RISE has provided services to well over 530,000 commercial, industrial, multifamily, institutional and residential buildings in New England. We are nationally recognized for our innovative delivery of conservation initiatives over the past 43 years, and we have arranged the installation of over $1.2 billion in energy improvements. In addition to services we provide directly to energy end-users, RISE works under contract to public utilities and other program sponsors in New England and New York. Our 350+ employees participate in our Employee Stock Ownership Program (ESOP) as a 100% employee-owned firm.
RISE has evolved as the only provider of efficiency services for existing buildings on a wide scale to all customer segments (1-4 family, multifamily, small business, and larger commercial/industrial/institutional/government) in the region. The same 3 elements that were the basis for its foundation (accurate on-site analyses, installation assistance, and access to resources to make improvements affordable) continue to characterize almost everything RISE offers. Many of the same initiatives for targeted customer segments from programs originating in the early 1990’s are still delivered by RISE today for those same entities, although program designs and technologies have changed. The ramp-up in New England and New York efficiency programs during the 2008-2015 has been a big impetus for RISE’s recent growth.
RISE has grown to be a leading provider of efficiency services on regional level, competing with other players for utility program contracts. With utility restructuring/mergers in the forefront and since the company was fully self-governing, RISE Board of Directors decides to allow RISE to go private through a public sales process. Thielsch Engineering, a Cranston-based engineering company with many power generation plants as its clients, acquires RISE in July, 1995, as a strategy to provide services on both the generation and efficiency side of the utility business. RISE is renamed “RISE Engineering”. Proceeds from the sale to Thielsch are donated to create a “RISE Conservation Fund” at the RI Foundation that continues to fund energy efficiency work by non-profits in RI.
Electric utility Least Cost Planning and demand side management activities accelerate in New England, and several utilities issue competitive solicitations for firms to provide services. RISE starts to provide services in neighboring states in addition to RI, as firms with retail companies in multiple states hire RISE based on its successful experiences in RI. In light of the multi-state operations, “Rhode Islanders Saving Energy” is dropped, and the company simply uses “RISE” to do business;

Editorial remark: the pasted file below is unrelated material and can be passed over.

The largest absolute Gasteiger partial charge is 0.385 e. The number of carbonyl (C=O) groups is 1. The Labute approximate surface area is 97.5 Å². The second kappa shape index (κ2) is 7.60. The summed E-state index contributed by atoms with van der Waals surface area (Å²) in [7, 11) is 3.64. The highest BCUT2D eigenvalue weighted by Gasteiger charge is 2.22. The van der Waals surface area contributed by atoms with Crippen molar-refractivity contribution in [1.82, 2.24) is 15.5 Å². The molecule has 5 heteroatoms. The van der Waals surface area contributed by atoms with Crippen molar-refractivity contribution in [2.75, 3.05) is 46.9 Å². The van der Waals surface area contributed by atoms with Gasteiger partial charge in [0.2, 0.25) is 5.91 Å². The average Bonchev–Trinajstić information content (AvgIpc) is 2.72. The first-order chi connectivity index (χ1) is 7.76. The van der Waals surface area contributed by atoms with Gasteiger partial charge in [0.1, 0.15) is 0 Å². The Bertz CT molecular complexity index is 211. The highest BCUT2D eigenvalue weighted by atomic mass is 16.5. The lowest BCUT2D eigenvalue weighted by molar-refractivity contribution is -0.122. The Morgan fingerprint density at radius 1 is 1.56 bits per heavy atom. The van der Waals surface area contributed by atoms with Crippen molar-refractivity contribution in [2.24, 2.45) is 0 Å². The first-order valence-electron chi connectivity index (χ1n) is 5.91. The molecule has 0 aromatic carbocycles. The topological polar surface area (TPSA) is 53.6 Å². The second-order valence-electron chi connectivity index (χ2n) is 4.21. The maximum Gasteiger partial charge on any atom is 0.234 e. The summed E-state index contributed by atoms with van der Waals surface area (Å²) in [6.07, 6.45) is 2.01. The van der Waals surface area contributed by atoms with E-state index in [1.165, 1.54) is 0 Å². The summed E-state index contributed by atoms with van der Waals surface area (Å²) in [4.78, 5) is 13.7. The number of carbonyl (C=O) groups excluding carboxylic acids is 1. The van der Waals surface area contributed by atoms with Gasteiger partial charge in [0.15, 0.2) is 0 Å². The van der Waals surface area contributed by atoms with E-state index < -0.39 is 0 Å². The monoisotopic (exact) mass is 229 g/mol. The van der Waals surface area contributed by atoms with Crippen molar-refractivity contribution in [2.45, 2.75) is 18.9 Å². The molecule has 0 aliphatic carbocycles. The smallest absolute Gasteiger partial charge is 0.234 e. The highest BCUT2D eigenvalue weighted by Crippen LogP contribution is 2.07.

For the first time, RI utilities started to piggyback direct install services onto the audit programs and RISE hired staff to perform installations directly – e.g., Narragansett electric installed water heater wraps, and DHW measures for over 10,000 households with electric water heaters;
Federal rules adopted to expand requirements to include multifamily and C/I buildings; RI programs expanded accordingly, with RISE as the vehicle;
Energy Office secures HUD Solar and Energy Conservation bank funds to allow for a wide-scale financing and grant program that jump started the level of improvements that were being made. RCS program provided the umbrella for the delivery of services. HUD Solar Bank funds were later supplemented by “oil overcharge” funds, allowing financing for residential and C&I to last until 1994;
RI Residential Conservation Service (RCS) launched – $1.5 million budget, 11,000 energy audits in first year. RISE Board of Directors became heavily dominated by RI utility executives. RISE staff performed administration, audits, and post-install inspections – independent subcontractors provided installations;
After considerable hearings and negotiation, agreement reached between RI State Energy Office, RI utilities, RI PUC, and RISE that RISE would be the joint vehicle in RI to meet the utilities’ obligations under the federal act. In return, utilities were allowed cost recovery thru a surcharge on gas and electric bills
At the same time, action was happening on the federal level, including passage of the National Energy Act of 1978 required states to develop plans that would require their regulated utilities to offer these efficiency services to residential customers;
An Energy Subcommittee of a State of RI Business-Labor-Government partnership develops concept of a one-stop non-profit service (Rhode Islanders Saving Energy – RISE) designed to:
- Help consumers identify opportunities to reduce energy use with an in-home “audit”;
- Arrange for the installation of improvements in a professional manner with full guarantees;
- Arrange for access to financing and other incentives (e.g. tax credits) to help make improvements affordable.
Seed money provided by a loan guaranteed by the firms on the Energy Subcommittee: Textron, Industrial National (now Bank of America), Providence Gas (now National Grid), Kates Financial, and others. Attracted considerable attention in US and Canada as a model private sector solution to a public policy problem (was model for formation of Mass Save in MA and Conn Save in CT)
- Rapidly escalating energy costs
- Building stock that was built in times of inexpensive energy
- Many opportunities to reduce energy use, but wild claims in market and lack of credible resource for consumers and businesses to trust